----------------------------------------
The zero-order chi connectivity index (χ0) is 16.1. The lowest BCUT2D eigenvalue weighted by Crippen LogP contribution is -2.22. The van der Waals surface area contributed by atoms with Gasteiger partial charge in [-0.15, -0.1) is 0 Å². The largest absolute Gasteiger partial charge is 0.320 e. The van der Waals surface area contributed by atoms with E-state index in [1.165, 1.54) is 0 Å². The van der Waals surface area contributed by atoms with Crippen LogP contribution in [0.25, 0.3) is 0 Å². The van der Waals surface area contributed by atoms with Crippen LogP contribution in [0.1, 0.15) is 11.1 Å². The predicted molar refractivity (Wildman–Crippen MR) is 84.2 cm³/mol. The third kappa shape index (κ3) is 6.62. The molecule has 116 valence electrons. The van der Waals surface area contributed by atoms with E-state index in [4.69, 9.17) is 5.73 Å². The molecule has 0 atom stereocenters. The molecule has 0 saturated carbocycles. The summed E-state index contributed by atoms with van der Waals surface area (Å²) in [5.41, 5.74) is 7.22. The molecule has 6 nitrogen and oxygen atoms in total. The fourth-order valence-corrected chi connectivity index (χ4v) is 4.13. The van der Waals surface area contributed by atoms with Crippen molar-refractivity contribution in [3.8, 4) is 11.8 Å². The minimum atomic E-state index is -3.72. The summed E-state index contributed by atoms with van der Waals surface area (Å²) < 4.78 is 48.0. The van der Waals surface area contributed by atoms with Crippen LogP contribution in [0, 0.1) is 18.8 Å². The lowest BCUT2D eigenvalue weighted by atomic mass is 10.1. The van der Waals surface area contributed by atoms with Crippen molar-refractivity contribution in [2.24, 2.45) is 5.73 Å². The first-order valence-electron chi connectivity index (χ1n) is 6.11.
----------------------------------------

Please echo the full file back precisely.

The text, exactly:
The zero-order chi connectivity index (χ0) is 16.1. The lowest BCUT2D eigenvalue weighted by Crippen LogP contribution is -2.22. The van der Waals surface area contributed by atoms with Gasteiger partial charge in [-0.15, -0.1) is 0 Å². The largest absolute Gasteiger partial charge is 0.320 e. The van der Waals surface area contributed by atoms with E-state index in [1.165, 1.54) is 0 Å². The van der Waals surface area contributed by atoms with Crippen LogP contribution in [0.25, 0.3) is 0 Å². The van der Waals surface area contributed by atoms with Crippen LogP contribution in [0.1, 0.15) is 11.1 Å². The predicted molar refractivity (Wildman–Crippen MR) is 84.2 cm³/mol. The third kappa shape index (κ3) is 6.62. The molecule has 116 valence electrons. The van der Waals surface area contributed by atoms with E-state index in [4.69, 9.17) is 5.73 Å². The molecule has 0 atom stereocenters. The molecule has 0 saturated carbocycles. The summed E-state index contributed by atoms with van der Waals surface area (Å²) in [5.41, 5.74) is 7.22. The molecule has 6 nitrogen and oxygen atoms in total. The fourth-order valence-corrected chi connectivity index (χ4v) is 4.13. The van der Waals surface area contributed by atoms with Crippen molar-refractivity contribution in [3.8, 4) is 11.8 Å². The minimum atomic E-state index is -3.72. The summed E-state index contributed by atoms with van der Waals surface area (Å²) < 4.78 is 48.0. The van der Waals surface area contributed by atoms with Crippen LogP contribution in [0, 0.1) is 18.8 Å². The lowest BCUT2D eigenvalue weighted by atomic mass is 10.1. The van der Waals surface area contributed by atoms with Crippen molar-refractivity contribution in [2.24, 2.45) is 5.73 Å². The first-order valence-electron chi connectivity index (χ1n) is 6.11.